Contents List The Gallery Underground Press
For some, the stodgy College Magazine with its 'Obiter Dicta,' 'De Personis Rebusque Scholasticis' and tales of the great & good, was just plain boring! Factual it was, but journalistic it wasn't. This section is dedicated to those who took it upon themselves to produce their own magazines, either on a semi-official basis or with complete secrecy until the moment of publication.
All of the documents featured here were produced by the 'Gestetner' process. Pages were typed on a two-part stencil sheet that comprised a paper backing and a fine 'skin' overlay. Typed characters penetrated the skin which was subsequently inked and used as a stencil in a hand-cranked duplicating machine. Typing errors could be removed by the use of 'correctine' liquid plastic, but it needed skill and patience to avoid a blotchy mess. Many people just XXXXed out the mistakes! Drawings involved the use of a special stylus and the results were inevitably crude.
Including these magazines in the web site involves either transcription or inclusion of scanned pages. The quality of the latter is poor, but legible.
The first issue of the Dormouse was produced in the Spring Term of 1953 and sold for the sum of 2d (2 old pence = less than 1p). The second issue appeared in the Summer Term and announced that "with reluctance, we have had to raise the price ... to cover the cost of the paper and stencils." The increased price was 3d! The content is innocuous, so production was probably very much in the open.
Those mentioned in this edition include:
Leavers: Jack Smith, Mavis Murray, Mervyn Beck, Maureen Spooner, John Hall, Fay ------ (?), Terence Tilly. "They were all Miss Tebbutts' along with Gwen/Lyn Eastwood, Mervyn Beck, David Norfolk, Graham Lines, Jack Smith and Tony Greenfield." - Margaret Skipp (Smith).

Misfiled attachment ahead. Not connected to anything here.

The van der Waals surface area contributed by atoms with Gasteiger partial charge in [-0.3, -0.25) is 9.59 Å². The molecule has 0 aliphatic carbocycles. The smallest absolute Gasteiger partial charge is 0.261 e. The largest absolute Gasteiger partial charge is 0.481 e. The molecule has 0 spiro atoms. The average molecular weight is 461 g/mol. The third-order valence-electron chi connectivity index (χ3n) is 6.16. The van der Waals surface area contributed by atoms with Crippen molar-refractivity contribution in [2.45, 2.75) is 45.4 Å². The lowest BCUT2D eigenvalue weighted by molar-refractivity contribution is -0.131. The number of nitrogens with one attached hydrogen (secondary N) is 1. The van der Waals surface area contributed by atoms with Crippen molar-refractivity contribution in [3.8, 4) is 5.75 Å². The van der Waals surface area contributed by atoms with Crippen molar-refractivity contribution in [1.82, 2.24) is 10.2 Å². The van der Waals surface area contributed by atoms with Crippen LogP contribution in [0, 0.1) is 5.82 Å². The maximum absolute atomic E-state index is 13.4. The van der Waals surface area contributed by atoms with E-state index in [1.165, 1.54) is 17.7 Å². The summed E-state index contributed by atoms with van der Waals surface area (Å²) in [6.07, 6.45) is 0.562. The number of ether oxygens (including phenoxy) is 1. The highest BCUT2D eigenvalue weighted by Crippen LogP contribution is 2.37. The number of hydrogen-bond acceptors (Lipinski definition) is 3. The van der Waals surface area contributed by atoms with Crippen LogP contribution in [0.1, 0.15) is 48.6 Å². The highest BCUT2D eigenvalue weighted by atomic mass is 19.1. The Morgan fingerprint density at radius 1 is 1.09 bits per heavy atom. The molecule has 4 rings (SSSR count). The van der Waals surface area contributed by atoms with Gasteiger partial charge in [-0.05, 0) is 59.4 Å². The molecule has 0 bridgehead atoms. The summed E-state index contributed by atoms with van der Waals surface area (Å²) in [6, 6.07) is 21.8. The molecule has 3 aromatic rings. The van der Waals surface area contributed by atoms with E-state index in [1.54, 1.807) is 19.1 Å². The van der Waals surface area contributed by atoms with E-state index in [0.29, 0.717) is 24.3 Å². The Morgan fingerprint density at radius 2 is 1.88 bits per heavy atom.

Janet Wing, Vera Trundle, Vera Roberts, Anthony Leke, David Allen, Michael Lincoln, Gwendoline Medler, Dennis Sewell, David Ladbroke, Michael Doe, Leonard Malkin, Jack Cassie, Mr Skoyles, Mr Parsons, Miss Dolan, Miss Nicoll, Mr Baron, H.D. Lawrence, Elga Brodie, Michael Anderson and Geoffrey Ash.
The end of the first paragraph on page 3 reads '.... Norfolk Countryman at his best.'
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To a greater or lesser extent, we all felt inhibited and frustrated by the College regime, but tended to 'rebel' only by muttering amongst ourselves (or to ourselves). However ... in the summer of 1968, a few brave souls went further and produced the beautifully scurrilous 'WC Paper.' 'Underground' magazines were popular among the UK student student community in the late Sixties (remember 'IT' and 'Oz?') and this junior competitor had the same two-fingered spirit.
This was the first known instance of 'rebellious' printed material at the College (unless you know different - Ed.). Follow this link for some comprehensive background material and a transcription of the magazine:
WC Paper - Roll 1
A 'Roll 2' almost appeared in 1969 (or 1970?) under the guise of an 'official' Arts Magazine. Ian Gomeche takes up the story: "Staff were nervous after the rag mag (WC Paper Roll 1) stunt and worked on the principle of giving us a little rope to keep us happy and therefore less inclined to do another secret rag mag. Metcalfe therefore sanctioned an official arts mag. Garrard (I wonder if he remembers any of this?) appointed me editor for some god-damn reason I can't remember - perhaps it was a 'reward' for me winning the 'O' Level prize in 1968? Who knows? Who cares? Perhaps I was in the wrong place at the wrong time?